The worst terrorist atrocity in Egypt's modern history calls for a tough response

Grieving Egyptians can take heart from the president's vow to return security and stability to the region

The attack on the Rawda mosque, where members of the Sufi sect were known to congregate, bears all the hallmarks of ISIL.   EPA
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The scene was a familiar one, replicated in hundreds of thousands of mosques across the Middle East – a community gathering peacefully for Friday prayers, meeting and greeting one another as they bowed in devotion. Then attackers burst into the Rawda mosque in the Egyptian town of Bir Al Abd to throw grenades in the prayer hall and spray the congregation with gunfire. The house of worship was instantly turned into a scene of carnage, but the horror did not end there. As the terrified masses tried to flee the Sufi mosque, up to 30 masked gunmen lay in wait outside, ready to pick them off. The shocking death toll of 305, with another 128 injured, wiped out a tenth of Rawda's population and has left an entire country reeling.

This was the worst terrorist atrocity in the modern history of Egypt. Egyptians are shocked and angry. They have witnessed gut-wrenching spectacles of bloodshed in the past – many of them directed at the country's Coptic Christian minority – but none as gruesome or as callously orchestrated to cause maximum harm as the one on Friday.

The attack, which bears all the hallmarks of ISIL and is being linked to the affiliated Sinai Province, shows no one is safe from the ruthless group, which has been all but been driven from Iraq and Syria but whose fighters keep forming pockets of insurgency and reappearing across the region, targeting people of all faiths. The Sinai Peninsula has long been listed by ISIL as a potential target because of the number of Sufis living there.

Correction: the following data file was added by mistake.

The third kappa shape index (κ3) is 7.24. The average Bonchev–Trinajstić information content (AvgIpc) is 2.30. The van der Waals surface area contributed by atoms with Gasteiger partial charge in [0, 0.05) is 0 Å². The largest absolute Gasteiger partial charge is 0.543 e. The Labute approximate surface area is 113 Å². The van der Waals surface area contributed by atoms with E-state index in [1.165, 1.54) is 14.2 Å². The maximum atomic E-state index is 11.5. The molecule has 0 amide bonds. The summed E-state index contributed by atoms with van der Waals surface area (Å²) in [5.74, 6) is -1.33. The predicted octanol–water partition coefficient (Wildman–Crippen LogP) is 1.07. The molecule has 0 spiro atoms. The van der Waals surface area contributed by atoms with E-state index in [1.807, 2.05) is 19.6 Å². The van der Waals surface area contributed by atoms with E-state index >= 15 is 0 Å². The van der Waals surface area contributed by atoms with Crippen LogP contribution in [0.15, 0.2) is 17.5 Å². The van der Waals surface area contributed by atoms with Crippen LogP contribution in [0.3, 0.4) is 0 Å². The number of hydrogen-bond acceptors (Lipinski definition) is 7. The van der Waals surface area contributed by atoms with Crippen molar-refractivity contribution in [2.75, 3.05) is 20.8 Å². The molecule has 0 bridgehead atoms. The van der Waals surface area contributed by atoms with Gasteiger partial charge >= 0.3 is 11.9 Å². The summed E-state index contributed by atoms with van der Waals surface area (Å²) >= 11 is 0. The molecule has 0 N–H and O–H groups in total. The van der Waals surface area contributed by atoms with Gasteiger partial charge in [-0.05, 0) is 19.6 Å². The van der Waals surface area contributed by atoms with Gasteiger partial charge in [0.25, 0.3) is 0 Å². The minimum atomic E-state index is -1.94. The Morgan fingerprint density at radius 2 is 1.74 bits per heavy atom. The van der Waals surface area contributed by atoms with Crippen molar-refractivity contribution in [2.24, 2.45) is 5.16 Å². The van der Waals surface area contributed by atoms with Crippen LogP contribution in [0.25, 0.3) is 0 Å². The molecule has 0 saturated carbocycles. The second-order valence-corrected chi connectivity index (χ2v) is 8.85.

ISIL, committed to imposing its own warped interpretation of Islam, has in the past expressed its hatred for Sufism and its practices. Egypt's Sinai region, where the Rawda mosque is based, has encountered its hate-filled doctrine before; just a year ago, the organisation beheaded a centenarian Sufi cleric in public. In November last year, ISIL claimed responsibility for the bombing of a Sufi shrine in Pakistan's Balochistan province, in which more 50 people were killed. The terrorist group must be driven out of its remote hiding places, once and for all.


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Since those attacks, the group has suffered defeat after defeat, before being driven out in recent months  from its strongholds in Iraq and Syria. But, as these pages have warned in the past, defeating ISIL is not the same thing as destroying its hideous ideology. Its fighters can simply move on to other terrorist outfits, or reconstitute themselves as guerrilla forces. Either way, the challenge before the world remains formidable.

President Abdel Fattah El Sisi was swift to act by launching military airstrikes on "terrorist outposts" within hours of the attack. He has vowed to deploy "brute force" if necessary to deal with insurgents in the Sinai region who, animated by ISIL's nihilistic ideology, have posed a threat to Egypt's security for years. "The army and police will avenge our martyrs and return security and stability with force in the coming short period," the president announced shortly after an emergency meeting with his top security team on Friday. It will take a sustained campaign to restore law and order to the Sinai Peninsula, but the culprits behind Friday's cold-blooded attack deserve nothing less than the full might of Egypt's justice system.

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